The shipyard estimated that it would cost over $25,000 to repair both ships, including services, fees, and towing (the cost would be around $900,000 today). With estimates provided, the owners of the Eleanor A. Percy admitted fault and paid for all repairs. Neither ship had insurance, as the owners avoided the high costs and preferred taking their chances.

 

 

Books to Explore

The Rise and Demise of the Largest Sailing Ships

The Rise and Demise of the Largest Sailing Ships

The Rise and Demise of the Largest Sailing Ships: Stories of the Six and Seven-Masted Coal Schooners of New England. In the early 1900s, New England shipbuilders constructed the world’s largest sailing ships amid social and political reforms. These giants were the ten original six-masted coal schooners and one colossal seven-masted vessel, built to carry massive quantities of coal and building supplies and measured longer than a football field! This book, balanced with plenty of color and vintage images, showcases the historical accounts that followed these mighty ships. Stories involve competitions, accidents, battling destructive storms, acts of heroism, and their final voyages. You’ll find more details in the story of the strangest collision mentioned above in this book.

Available in paperback, hardcover, and as an eBook for all devices.

get ebook on apple books

 

 

 

Book - Lighthouses and Attractions in Southern New England

Book – Lighthouses and Coastal Attractions in Southern New England: Connecticut, Rhode Island, Massachusetts


My 300-page book, Lighthouses and Coastal Attractions of Southern New England: Connecticut, Rhode Island, and Massachusetts, provides memorable human interest stories from each of the 92 lighthouses. You can explore plenty of indoor and outdoor coastal attractions, including whale-watching excursions, lighthouse tours, parks, museums, and even lighthouses you can stay overnight. You’ll also find plenty of stories of hauntings around lighthouses.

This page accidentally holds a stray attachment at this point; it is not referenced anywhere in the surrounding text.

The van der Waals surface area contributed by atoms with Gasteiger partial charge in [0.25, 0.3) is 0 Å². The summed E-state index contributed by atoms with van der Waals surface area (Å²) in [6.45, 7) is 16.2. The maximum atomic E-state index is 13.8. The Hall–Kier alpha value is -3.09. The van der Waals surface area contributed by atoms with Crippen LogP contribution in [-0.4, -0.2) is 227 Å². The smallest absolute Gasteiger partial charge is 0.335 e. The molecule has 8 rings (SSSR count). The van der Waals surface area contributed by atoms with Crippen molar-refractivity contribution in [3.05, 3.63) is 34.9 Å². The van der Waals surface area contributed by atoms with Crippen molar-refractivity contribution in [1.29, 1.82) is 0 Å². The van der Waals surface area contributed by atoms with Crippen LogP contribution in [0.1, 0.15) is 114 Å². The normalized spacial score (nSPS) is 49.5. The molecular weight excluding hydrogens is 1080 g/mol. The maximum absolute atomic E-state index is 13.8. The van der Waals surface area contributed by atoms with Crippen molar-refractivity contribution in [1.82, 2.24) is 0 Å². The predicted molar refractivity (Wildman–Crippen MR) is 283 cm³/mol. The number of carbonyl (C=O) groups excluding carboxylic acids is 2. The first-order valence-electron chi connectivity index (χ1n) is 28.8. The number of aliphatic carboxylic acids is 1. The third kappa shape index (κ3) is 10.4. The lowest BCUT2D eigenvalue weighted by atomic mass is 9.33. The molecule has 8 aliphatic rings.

Book - Lighthouses and Coastal Attractions in Northern New England: New Hampshire, Maine, Vermont

Book – Lighthouses and Coastal Attractions in Northern New England: New Hampshire, Maine, Vermont



My 300-page book, Lighthouses and Coastal Attractions of Northern New England: New Hampshire, Maine, and Vermont, provides memorable human interest stories from each of the 76 lighthouses, along with plenty of indoor and outdoor coastal attractions you can explore and tours. Attractions and tours include whale watching, windjammer sailing tours, lighthouse tours, unique parks, museums, and lighthouses you can stay overnight. There are also stories of haunted lighthouses in these regions.

 

 

Book of shipwrecks, resuces, and hauntings around New England lighthouses

Book- New England Lighthouses: Famous Shipwrecks, Rescues & Other Tales

 

My book New England Lighthouses: Famous Shipwrecks, Rescues & Other Tales contains over 50 stories. This image-rich book also contains vintage images provided by the Coast Guard and various organizations and paintings by six famous Coast Guard artists.

You’ll find this book and the lighthouse tourism books from the publisher Schiffer Books or in many fine bookstores like Barnes and Noble.

 

 

Copyright © Allan Wood Photography; do not reproduce without permission. All rights reserved.

American Lighthouse Foundation

American Lighthouse Foundation

Join, Learn, and Support The American Lighthouse Foundation



Category: Lighthouses, New England, Rescues, shipwrecks TAG: , , , , , , ,